CWS Top Teams Bracket: 2004 Cal State Fullerton vs. 2017 Oregon State


Today would have been the first day of the 2020 College World Series. Since we don’t have live baseball to watch, we’re taking a look back at the greatest CWS teams of the modern 64-team NCAA tournament era. In conjunction with, we’ve made our picks for the 32 best Omaha teams since 1999 and seeded them into a bracket.

Now it’s your turn. Each day, we’ll present a few matchups for fans to vote on, as we work our way through the bracket to determine the greatest College World Series team of the super regional era.

2004 Cal State Fullerton (47-22 overall; CWS champion)

No. 14 seed

This group of Titans pulled off one of the great turnaround stories in college baseball history. With a loaded roster that featured future big leaguers Justin Turner, Kurt Suzuki, Ricky Romero, Vinnie Pestano, Brett Pill, Jason Windsor, Blake Davis and Danny Dorn, Fullerton entered the season with high hopes, ranking No. 4 in the preseason. But the Titans stumbled out of the gate, and by March they were out of the Top 25 altogether. As late as April 3, they were under .500 at 15-16. And then Big West Conference play began, and Fullerton took off like a rocket ship, going 19-2 in the league to snag a home regional.

After running through the losers’ bracket in the regional, Fullerton swept Tulane in supers to reach Omaha, where it downed South Carolina twice in three games and beat Miami to reach the Finals, setting up a showdown between Titans coach George Horton and his former mentor at Fullerton, Augie Garrido of Texas. The Titans won a pair of tight games over the Longhorns to capture their fourth national championship, thanks in no small measure to the heroics of CWS Most Outstanding Player Windsor, who went 2-0, 0.86 with 29 strikeouts in 21 innings over three appearances.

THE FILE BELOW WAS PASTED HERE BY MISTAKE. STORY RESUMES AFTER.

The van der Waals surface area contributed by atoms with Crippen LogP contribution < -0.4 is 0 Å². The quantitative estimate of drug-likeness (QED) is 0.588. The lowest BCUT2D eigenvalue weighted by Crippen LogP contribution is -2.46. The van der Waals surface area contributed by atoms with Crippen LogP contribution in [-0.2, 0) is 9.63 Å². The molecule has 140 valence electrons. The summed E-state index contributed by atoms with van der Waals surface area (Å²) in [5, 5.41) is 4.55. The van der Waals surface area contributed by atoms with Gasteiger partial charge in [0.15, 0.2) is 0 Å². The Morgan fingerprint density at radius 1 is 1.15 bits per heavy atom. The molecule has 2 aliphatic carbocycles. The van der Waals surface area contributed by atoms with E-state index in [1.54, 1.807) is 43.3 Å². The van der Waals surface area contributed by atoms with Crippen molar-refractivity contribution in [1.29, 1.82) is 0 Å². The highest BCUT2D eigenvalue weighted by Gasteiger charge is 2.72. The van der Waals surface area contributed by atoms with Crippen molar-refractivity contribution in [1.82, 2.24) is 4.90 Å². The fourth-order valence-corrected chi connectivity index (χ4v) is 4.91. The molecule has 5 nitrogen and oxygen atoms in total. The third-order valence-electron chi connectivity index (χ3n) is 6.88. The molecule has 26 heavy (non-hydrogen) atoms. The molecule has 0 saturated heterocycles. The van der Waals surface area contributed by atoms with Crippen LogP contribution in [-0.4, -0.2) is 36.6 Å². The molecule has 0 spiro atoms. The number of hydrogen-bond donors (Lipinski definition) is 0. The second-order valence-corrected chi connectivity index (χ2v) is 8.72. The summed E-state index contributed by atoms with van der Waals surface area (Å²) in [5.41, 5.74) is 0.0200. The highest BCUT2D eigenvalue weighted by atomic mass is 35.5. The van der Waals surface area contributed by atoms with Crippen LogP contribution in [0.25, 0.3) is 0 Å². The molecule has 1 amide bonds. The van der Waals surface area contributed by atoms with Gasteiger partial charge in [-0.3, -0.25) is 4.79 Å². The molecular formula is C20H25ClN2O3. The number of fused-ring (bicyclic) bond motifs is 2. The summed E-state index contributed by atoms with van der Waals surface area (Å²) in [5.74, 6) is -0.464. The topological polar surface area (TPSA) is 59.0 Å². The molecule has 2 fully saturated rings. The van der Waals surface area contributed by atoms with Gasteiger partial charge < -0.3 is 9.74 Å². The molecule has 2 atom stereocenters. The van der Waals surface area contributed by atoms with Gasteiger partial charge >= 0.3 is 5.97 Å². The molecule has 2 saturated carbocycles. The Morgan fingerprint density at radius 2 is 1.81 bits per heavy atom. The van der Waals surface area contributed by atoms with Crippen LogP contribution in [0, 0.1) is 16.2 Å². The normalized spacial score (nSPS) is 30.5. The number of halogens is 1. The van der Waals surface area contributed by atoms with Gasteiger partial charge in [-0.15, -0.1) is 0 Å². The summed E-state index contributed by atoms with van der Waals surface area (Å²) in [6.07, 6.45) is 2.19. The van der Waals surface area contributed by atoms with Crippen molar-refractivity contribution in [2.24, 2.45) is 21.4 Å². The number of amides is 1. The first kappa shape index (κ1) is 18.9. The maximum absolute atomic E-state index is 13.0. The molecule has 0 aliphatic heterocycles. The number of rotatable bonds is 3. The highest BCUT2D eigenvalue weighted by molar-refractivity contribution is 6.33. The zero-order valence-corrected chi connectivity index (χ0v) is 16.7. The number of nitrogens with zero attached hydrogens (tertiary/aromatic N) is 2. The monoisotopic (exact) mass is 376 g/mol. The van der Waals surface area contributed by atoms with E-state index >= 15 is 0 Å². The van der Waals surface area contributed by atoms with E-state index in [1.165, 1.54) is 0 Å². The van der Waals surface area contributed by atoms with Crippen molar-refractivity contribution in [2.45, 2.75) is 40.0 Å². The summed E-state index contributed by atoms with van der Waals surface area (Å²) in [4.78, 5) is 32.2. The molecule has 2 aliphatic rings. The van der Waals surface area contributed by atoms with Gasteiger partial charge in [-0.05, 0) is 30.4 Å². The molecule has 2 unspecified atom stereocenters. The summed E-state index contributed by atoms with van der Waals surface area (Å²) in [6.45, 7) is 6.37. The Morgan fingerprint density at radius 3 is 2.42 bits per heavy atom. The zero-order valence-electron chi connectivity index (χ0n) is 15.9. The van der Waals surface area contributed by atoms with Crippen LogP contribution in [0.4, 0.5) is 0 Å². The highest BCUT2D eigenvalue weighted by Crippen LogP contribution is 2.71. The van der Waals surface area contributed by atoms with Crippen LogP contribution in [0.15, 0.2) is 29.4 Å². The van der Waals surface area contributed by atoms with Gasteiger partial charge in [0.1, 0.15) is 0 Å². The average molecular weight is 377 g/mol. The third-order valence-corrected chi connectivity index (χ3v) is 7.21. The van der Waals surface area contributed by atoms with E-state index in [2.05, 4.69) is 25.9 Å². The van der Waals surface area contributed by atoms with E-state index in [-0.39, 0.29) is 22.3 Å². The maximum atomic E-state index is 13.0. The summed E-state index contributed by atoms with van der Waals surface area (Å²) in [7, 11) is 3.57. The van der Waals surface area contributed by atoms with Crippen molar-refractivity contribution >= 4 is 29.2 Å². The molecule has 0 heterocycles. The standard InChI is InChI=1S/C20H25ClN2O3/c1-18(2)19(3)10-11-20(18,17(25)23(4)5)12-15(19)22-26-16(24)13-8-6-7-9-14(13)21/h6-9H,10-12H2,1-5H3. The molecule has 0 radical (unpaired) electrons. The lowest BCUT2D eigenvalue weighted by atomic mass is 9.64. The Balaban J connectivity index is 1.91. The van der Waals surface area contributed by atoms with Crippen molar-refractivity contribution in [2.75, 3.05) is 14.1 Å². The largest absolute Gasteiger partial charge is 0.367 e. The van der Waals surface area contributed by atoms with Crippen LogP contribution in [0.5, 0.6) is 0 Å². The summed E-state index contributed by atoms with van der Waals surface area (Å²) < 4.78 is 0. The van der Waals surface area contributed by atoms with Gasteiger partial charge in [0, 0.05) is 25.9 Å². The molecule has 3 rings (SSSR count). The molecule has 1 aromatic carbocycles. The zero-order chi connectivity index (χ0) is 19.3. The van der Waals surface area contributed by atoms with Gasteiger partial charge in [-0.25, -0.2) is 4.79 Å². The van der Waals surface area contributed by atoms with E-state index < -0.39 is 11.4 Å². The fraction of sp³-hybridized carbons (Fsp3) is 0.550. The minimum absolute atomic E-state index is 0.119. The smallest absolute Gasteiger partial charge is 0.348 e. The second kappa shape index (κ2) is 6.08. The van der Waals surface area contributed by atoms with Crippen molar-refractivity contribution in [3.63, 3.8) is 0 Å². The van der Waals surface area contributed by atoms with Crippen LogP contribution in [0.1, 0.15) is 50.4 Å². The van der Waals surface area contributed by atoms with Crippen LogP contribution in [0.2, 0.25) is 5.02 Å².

2017 Oregon State (56-6 overall; national semifinalist)

No. 19 seed

The only team in our field that didn’t reach the CWS Finals, the ’17 Beavers had a shot to go down as the greatest team in history, but they ran out of gas in Omaha’s final four. OSU posted a historic regular season, going 27-3 in the Pac-12 to win the regular season by six games to earn the No. 1 national seed. Then the Beavers obliterated their opposition in regionals and supers, outscoring their opponents 27-3 in an undefeated waltz through regionals, then crushing Vanderbilt by an aggregate 17-6 in a super regional sweep. That propelled OSU to Omaha with an eye-popping 54-4 overall record.

But ace Luke Heimlich — who went 11-1, 0.76 as a junior that season — did not play for the Beavs in the super regional or the College World Series after it came to light that he had pled guilty to a sexual assault as a juvenile, engulfing Oregon State in controversy. The Beavers rallied around each other and won their first two games in Omaha against Cal State Fullerton and LSU, but then their bats went quiet, and they fell in back-to-back games to LSU, 3-1 and 6-1. So these undermanned Beavers fell short of their ultimate goal, but this team was simply stacked to the gills with talent. The lineup featured four future first-round picks in Nick Madrigal, Cadyn Grenier, Trevor Larnach and 2019 Golden Spikes Award winner and No. 1 overall pick Adley Rutschman, plus third-rounder KJ Harrison and fifth-rounder Steven Kwan. Even without injured first-round pick Drew Rasmussen, the pitching staff dominated behind Heimlich, third-rounder Jake Thompson and consummate winner Bryce Fehmel.

How They Match Up: Although the same offensive nucleus would emerge as a buzzsaw a year later, Oregon State’s offense was efficient but not overpowering in 2017. However, its pitching was the best in the nation, ranking No. 1 in ERA and WHIP and No. 5 in strikeout-to-walk ratio. And its defense was suffocating, led by the dazzling duo of Madrigal and Grenier in the middle infield. As great as Oregon State was — and that gaudy record is due in large measure to its uncanny success in tight ballgames — that the ’04 Titans were more balanced, ranking ninth nationally in batting, 33rd in scoring and 22nd in ERA, as well as 17th in fielding percentage. And the impressive pro careers of Turner, Suzuki and Romero prove that this team’s talent was real. This matchup would be a treat for proponents of West Coast small ball, as both teams executed at an incredibly high level on offense and defense, and neither one relied on the long ball.

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